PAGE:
Why a blood donation shortage is a big deal

When it comes to planning out your week, donating blood might not be a high item on the list. However, you could be saving a life just by spending a few minutes to give your blood. There's currently a blood donation shortage throughout the nation, and it's a big deal going forward, particularly for those who will need it most.

Donations are always needed

According to the American Red Cross, 36,000 units of red blood cells, 7,000 units of platelets and 10,000 units of plasma are needed daily in the U.S. Blood is used for a number of treatments including those with cancer, orthopedic surgeries, organ and marrow transplants and blood disorders. A car accident victim might require as many as 100 pints of blood. Some individuals, like those with sickle cell disease, will need frequent blood transfusions throughout their lives. These numbers alone show just how important blood is and where it's being used the most. Without the necessary amount of donations, hospitals will be prevented from providing the best care and promoting patient health.

Blood donations are being sent faster than they're being collected.

Emergency calls sent throughout the nation

Healthcare organizations and hospitals across the nation issued an emergency calls for eligible individuals to donate blood or platelets as soon as possible. The American Red Cross had 61,000 fewer donations over the past two months than what is needed and is sending donations to hospitals faster than the incoming supply. The agency has even added 25,000 additional appointment slots at donation centers and community blood drives across the country to accommodate donors and bounce back from the shortage.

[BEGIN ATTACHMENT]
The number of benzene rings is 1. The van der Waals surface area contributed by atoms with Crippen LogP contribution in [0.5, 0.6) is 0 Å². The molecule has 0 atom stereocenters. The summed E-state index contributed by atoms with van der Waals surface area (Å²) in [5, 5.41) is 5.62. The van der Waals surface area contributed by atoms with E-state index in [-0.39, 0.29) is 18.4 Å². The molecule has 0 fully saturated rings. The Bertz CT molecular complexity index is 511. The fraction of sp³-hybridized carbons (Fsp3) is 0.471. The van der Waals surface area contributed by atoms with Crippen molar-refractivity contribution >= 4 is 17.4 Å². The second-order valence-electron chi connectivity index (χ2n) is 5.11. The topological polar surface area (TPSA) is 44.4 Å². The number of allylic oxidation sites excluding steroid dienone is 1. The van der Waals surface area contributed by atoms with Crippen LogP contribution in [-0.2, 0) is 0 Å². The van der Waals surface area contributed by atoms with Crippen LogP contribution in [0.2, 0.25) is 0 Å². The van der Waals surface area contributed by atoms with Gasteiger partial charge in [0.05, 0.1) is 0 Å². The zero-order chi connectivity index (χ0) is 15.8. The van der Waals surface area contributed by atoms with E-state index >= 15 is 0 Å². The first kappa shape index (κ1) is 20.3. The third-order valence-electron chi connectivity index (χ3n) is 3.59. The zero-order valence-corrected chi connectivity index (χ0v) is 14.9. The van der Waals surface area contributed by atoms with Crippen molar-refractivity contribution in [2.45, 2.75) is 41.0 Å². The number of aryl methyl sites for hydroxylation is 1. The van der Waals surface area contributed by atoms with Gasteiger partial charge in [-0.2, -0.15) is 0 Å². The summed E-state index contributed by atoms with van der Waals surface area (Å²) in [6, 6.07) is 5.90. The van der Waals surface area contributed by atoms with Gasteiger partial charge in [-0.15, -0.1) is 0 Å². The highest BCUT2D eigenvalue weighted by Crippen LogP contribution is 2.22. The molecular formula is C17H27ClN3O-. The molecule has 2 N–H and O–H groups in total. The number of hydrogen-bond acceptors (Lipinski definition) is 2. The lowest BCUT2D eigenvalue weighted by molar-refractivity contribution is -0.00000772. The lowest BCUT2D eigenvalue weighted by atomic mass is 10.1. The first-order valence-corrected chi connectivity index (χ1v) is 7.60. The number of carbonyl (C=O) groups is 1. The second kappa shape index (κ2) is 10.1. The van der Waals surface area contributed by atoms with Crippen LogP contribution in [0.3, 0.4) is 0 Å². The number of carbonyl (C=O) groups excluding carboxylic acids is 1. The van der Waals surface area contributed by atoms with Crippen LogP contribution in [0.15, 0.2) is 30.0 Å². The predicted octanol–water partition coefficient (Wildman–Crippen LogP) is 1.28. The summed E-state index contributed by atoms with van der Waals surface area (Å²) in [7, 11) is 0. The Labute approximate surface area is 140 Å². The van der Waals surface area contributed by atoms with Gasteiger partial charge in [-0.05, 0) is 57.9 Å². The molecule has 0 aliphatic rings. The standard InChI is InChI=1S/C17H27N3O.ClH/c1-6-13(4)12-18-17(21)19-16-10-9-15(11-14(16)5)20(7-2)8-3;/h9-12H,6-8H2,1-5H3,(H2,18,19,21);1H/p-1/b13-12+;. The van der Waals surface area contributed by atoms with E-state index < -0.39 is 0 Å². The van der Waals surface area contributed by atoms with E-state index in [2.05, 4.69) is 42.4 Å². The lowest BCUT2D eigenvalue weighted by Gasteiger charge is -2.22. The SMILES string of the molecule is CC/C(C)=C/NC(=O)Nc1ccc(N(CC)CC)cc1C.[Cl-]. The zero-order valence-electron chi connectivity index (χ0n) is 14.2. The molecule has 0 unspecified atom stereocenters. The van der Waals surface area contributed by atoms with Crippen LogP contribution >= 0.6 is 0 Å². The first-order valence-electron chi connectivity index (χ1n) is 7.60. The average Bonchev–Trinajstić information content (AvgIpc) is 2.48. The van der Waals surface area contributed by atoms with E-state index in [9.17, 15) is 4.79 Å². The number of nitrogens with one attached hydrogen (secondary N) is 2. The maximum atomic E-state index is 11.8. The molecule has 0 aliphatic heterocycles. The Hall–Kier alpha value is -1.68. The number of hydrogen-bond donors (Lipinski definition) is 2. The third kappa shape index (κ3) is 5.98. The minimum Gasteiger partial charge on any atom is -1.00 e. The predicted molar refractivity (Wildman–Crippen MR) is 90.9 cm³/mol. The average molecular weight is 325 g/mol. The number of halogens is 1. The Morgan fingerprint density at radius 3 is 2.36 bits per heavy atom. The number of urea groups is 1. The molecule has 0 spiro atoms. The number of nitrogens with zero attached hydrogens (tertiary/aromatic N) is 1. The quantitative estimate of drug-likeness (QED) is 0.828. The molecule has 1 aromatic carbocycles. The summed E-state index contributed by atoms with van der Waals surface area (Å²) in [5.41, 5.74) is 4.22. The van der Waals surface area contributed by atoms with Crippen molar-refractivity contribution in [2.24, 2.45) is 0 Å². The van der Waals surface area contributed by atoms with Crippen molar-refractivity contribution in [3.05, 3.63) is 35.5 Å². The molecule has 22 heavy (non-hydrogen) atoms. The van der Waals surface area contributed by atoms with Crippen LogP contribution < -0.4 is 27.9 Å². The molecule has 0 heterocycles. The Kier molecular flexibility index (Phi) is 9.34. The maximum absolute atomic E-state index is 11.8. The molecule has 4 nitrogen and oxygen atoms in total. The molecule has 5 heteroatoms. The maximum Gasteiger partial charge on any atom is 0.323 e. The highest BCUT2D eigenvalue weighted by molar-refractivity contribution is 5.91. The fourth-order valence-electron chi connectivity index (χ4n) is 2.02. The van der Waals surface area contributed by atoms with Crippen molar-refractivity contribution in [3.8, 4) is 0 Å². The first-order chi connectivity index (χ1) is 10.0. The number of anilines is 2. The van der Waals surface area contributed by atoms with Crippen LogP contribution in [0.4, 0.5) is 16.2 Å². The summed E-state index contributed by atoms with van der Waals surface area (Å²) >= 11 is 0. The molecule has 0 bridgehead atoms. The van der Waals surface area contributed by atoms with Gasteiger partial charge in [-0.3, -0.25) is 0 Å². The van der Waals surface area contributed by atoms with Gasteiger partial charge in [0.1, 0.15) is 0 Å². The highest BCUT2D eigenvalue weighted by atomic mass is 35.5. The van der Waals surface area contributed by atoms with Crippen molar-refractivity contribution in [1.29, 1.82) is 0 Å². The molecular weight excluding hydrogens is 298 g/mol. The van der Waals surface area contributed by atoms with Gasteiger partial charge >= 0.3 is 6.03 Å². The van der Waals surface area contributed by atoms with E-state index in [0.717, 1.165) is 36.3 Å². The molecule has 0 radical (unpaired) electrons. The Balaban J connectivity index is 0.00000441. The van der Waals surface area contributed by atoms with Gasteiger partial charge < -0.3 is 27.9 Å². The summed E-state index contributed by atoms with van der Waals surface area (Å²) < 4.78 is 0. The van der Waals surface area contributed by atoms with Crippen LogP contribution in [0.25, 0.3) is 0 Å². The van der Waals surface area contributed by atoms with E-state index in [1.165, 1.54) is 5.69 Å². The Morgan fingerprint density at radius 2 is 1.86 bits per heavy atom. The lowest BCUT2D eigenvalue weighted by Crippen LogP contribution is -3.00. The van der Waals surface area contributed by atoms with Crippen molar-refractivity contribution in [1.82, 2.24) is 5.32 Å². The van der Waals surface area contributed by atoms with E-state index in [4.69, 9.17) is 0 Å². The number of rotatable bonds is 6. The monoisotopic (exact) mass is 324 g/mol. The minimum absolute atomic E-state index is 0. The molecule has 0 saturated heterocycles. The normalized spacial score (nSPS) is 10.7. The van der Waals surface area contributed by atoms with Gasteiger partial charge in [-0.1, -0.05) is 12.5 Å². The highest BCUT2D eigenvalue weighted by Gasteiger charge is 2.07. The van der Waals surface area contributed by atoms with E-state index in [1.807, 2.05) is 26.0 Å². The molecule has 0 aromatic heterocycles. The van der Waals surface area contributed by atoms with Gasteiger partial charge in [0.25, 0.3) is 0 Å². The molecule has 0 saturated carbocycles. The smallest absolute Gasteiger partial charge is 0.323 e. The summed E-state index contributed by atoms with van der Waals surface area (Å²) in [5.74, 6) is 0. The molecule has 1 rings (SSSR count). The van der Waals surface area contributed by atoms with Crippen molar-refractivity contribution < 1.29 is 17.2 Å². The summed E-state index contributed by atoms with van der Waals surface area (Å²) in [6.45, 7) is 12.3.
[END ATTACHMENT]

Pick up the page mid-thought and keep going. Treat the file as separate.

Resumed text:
The Children's Hospital Los Angeles' blood supply also hit critically low levels at the beginning of July. CHLA issued an emergency call for donors in hopes of garnering 65 donors per day to replenish its low levels, Becker's Hospital Review stated. The facility has its own donation center as well as a traveling bloodmobile to reach interested individuals.

"Shortages in the past have forced the cancelation of elective surgeries."

Putting hospitals and patients in jeopardy

With so many facilities and organizations depleting their available supply, it places hospitals and their patients in critical danger. According to ABC News, shortages in the past have forced the cancelation of elective surgeries in Los Angeles, Philadelphia and Atlanta. Blood shortages are becoming more prevalent in the summer because schools and businesses are less likely to hold blood drives, but this is becoming one of the worst depletions that blood banks have seen.

People might not give blood because of the fear of needles. However, veteran blood donors can show new donors that the procedure isn't a big deal and the benefit of saving lives. Another issue is less availability during the summer. Making an appointment to go to a local donation center can be quick and easy. People can also talk to their managers to discuss a work blood drive. More social awareness and availability regarding blood and platelet donation will help overcome the national shortage and uphold patient treatment requirements. Talk to your patients about the procedure to give blood as well as how it will impact others.